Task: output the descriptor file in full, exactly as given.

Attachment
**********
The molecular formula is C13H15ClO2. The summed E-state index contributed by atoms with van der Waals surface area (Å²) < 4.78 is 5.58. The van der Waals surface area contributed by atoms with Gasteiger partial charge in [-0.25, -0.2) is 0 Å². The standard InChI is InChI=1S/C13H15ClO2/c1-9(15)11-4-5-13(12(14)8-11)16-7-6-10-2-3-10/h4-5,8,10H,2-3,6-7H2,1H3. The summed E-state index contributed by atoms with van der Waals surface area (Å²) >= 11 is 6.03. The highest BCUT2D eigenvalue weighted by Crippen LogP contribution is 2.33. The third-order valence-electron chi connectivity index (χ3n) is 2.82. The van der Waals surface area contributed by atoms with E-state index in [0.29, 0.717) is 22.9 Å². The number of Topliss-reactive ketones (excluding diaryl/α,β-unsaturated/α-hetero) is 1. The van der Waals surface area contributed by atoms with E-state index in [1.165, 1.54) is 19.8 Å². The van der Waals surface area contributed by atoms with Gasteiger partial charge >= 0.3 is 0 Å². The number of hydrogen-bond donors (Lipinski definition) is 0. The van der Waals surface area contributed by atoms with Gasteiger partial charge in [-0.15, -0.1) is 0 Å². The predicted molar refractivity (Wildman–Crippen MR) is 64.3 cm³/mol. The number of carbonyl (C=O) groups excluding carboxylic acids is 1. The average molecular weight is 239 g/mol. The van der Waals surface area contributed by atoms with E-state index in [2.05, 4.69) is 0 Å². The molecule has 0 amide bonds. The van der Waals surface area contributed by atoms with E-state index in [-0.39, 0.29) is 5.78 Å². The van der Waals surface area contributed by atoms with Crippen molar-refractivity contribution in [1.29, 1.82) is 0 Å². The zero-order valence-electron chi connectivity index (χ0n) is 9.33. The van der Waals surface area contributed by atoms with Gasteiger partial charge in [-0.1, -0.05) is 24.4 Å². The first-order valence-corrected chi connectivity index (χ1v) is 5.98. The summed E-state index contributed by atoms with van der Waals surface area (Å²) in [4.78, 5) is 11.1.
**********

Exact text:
The molecular formula is C13H15ClO2. The summed E-state index contributed by atoms with van der Waals surface area (Å²) < 4.78 is 5.58. The van der Waals surface area contributed by atoms with Gasteiger partial charge in [-0.25, -0.2) is 0 Å². The standard InChI is InChI=1S/C13H15ClO2/c1-9(15)11-4-5-13(12(14)8-11)16-7-6-10-2-3-10/h4-5,8,10H,2-3,6-7H2,1H3. The summed E-state index contributed by atoms with van der Waals surface area (Å²) >= 11 is 6.03. The highest BCUT2D eigenvalue weighted by Crippen LogP contribution is 2.33. The third-order valence-electron chi connectivity index (χ3n) is 2.82. The van der Waals surface area contributed by atoms with E-state index in [0.29, 0.717) is 22.9 Å². The number of Topliss-reactive ketones (excluding diaryl/α,β-unsaturated/α-hetero) is 1. The van der Waals surface area contributed by atoms with E-state index in [1.165, 1.54) is 19.8 Å². The van der Waals surface area contributed by atoms with Gasteiger partial charge >= 0.3 is 0 Å². The number of hydrogen-bond donors (Lipinski definition) is 0. The van der Waals surface area contributed by atoms with Gasteiger partial charge in [-0.15, -0.1) is 0 Å². The predicted molar refractivity (Wildman–Crippen MR) is 64.3 cm³/mol. The number of carbonyl (C=O) groups excluding carboxylic acids is 1. The average molecular weight is 239 g/mol. The van der Waals surface area contributed by atoms with E-state index in [2.05, 4.69) is 0 Å². The molecule has 0 amide bonds. The van der Waals surface area contributed by atoms with E-state index in [-0.39, 0.29) is 5.78 Å². The van der Waals surface area contributed by atoms with Crippen molar-refractivity contribution in [1.29, 1.82) is 0 Å². The zero-order valence-electron chi connectivity index (χ0n) is 9.33. The van der Waals surface area contributed by atoms with Gasteiger partial charge in [-0.1, -0.05) is 24.4 Å². The first-order valence-corrected chi connectivity index (χ1v) is 5.98. The summed E-state index contributed by atoms with van der Waals surface area (Å²) in [4.78, 5) is 11.1.